The Great Galveston Disaster, Containing a Full and Thrilling Account of the Most Appalling Calamity of Modern Times Page: 466
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RELIEF TRAINS AND HOSPITALS.
badly, but it was evidence that there was communication with the
outside world, and revived the spirits of many who had become
Under the rules and regulations prescribed by the military
laws governing the city, the work of clearing the streets, disposing
of the dead and cleaning the city in general have progressed
very favorably. The plans mapped out by the military department
brought the operations down to a system. Where there is
order and system much can be accomplished, and this was most
clearly demonstrated by the reports of one day's labors in this field.
Nearly three thousand men were organized in gangs and squads
of from ten to twenty-five, working under the direction of foremen,
supervised by ward superintendents, started out early in the morning
and worked faithfully until dark. The detailed results of
their labors were not to be had, but enough was shown by the
reports to demonstrate the value of organization.
THE ARMY OF WORKERS.
All foremen were ordered to report daily at military headquarters,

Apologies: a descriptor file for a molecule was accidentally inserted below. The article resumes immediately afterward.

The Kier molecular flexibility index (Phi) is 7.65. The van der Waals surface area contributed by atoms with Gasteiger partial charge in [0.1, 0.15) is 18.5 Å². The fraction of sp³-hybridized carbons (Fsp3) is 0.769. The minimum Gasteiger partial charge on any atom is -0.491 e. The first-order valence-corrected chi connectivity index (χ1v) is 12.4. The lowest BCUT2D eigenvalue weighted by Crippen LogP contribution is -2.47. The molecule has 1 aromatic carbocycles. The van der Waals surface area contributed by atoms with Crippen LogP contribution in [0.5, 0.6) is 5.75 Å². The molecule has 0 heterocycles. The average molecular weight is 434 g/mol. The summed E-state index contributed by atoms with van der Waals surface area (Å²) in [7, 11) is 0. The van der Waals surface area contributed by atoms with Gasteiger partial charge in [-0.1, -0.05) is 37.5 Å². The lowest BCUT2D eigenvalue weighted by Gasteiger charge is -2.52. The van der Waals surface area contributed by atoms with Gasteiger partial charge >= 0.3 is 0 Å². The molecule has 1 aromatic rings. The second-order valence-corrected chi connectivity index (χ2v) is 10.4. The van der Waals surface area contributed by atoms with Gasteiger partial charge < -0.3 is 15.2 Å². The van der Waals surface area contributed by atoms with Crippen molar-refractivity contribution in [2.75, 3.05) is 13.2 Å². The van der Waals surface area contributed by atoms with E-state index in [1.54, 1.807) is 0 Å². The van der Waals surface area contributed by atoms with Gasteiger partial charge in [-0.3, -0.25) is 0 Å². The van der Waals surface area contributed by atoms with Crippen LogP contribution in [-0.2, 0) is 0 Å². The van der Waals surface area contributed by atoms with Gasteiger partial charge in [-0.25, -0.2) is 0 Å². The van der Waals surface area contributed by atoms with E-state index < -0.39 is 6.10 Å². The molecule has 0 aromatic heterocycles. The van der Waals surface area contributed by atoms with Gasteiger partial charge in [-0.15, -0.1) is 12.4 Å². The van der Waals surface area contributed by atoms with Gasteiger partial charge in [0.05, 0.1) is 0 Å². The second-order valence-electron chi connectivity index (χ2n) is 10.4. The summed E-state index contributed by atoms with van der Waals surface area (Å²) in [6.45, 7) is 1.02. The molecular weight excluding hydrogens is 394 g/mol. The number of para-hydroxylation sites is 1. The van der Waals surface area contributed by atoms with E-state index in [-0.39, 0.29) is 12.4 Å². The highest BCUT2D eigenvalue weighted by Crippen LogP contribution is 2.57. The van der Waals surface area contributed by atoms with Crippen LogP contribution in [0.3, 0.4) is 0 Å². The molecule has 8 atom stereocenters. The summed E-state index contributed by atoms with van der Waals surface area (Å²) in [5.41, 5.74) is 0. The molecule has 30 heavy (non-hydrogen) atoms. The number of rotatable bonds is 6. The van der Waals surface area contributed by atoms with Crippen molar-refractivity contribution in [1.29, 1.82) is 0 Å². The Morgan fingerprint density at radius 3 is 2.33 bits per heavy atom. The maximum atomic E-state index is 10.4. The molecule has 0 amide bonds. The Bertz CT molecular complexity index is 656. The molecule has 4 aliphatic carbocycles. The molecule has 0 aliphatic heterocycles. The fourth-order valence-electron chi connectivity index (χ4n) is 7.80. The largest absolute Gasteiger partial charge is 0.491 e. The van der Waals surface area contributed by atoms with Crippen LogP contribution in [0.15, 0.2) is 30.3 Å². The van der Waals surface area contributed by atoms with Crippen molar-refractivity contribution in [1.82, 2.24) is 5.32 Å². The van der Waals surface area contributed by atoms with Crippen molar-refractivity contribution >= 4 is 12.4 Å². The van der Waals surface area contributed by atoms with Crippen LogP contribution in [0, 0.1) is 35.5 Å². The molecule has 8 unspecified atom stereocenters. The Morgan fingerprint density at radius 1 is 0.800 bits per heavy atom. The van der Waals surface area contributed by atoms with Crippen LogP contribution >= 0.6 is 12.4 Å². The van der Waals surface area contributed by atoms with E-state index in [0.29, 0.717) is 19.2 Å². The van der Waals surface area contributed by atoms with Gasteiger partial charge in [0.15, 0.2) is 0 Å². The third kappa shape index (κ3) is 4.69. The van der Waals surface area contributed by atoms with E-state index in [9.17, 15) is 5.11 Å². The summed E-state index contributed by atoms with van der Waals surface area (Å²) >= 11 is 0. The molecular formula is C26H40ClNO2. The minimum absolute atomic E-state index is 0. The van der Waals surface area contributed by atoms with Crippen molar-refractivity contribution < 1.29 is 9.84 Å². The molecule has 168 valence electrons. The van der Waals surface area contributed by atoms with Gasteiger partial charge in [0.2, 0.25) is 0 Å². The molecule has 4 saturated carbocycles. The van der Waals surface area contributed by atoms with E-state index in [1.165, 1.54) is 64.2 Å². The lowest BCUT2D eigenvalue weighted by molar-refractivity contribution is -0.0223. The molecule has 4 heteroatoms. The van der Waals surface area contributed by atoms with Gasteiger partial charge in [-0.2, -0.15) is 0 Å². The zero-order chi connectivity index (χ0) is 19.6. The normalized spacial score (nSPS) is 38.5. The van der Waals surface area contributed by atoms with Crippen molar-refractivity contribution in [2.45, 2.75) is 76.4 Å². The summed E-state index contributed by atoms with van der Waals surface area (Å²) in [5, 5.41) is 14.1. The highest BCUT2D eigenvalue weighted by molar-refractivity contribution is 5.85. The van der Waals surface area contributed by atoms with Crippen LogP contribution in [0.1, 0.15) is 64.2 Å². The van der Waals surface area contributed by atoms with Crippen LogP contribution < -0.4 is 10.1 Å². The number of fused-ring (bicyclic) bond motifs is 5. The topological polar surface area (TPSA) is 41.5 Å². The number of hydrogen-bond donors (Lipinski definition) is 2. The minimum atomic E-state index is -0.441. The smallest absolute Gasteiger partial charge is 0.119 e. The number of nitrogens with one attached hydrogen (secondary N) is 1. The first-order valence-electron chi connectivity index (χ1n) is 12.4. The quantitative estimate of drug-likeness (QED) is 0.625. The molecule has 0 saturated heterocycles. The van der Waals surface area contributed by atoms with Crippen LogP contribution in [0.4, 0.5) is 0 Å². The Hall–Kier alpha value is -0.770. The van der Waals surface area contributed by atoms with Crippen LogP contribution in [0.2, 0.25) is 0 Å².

where a large force of clerks were kept busy chronicling
the amount of debris removed, the number of dead bodies disposed
of, etc. Another force under command of Adjutant-General
McCaleb was kept busy printing orders issued for the guidance
of the work, laws governing the protection of property and the
lives of citizens, etc.
The militia was placed on guard duty in all parts of the city
and the city police and sheriff's department are co-operating with
the military authorities, which is supreme in control of the city.
While the power is invested in the military authorities, Brigadier-General
Scurry, commanding, Adjutant-General Hunt McCaleb
directs that men may be impressed into service in cleaning
the streets and performing other labors incumbent upon the
department, it is gratifying to know that very few men had to be
impressed into service. Some few held back under one pretense
and another, but 'when given to understand that they would be
compelled to work they invariably joined the army of laborers.
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Lester, Paul. The Great Galveston Disaster, Containing a Full and Thrilling Account of the Most Appalling Calamity of Modern Times, book, 1900~; (texashistory.unt.edu/ark:/67531/metapth26719/m1/524/: accessed March 22, 2018), University of North Texas Libraries, The Portal to Texas History, texashistory.unt.edu; .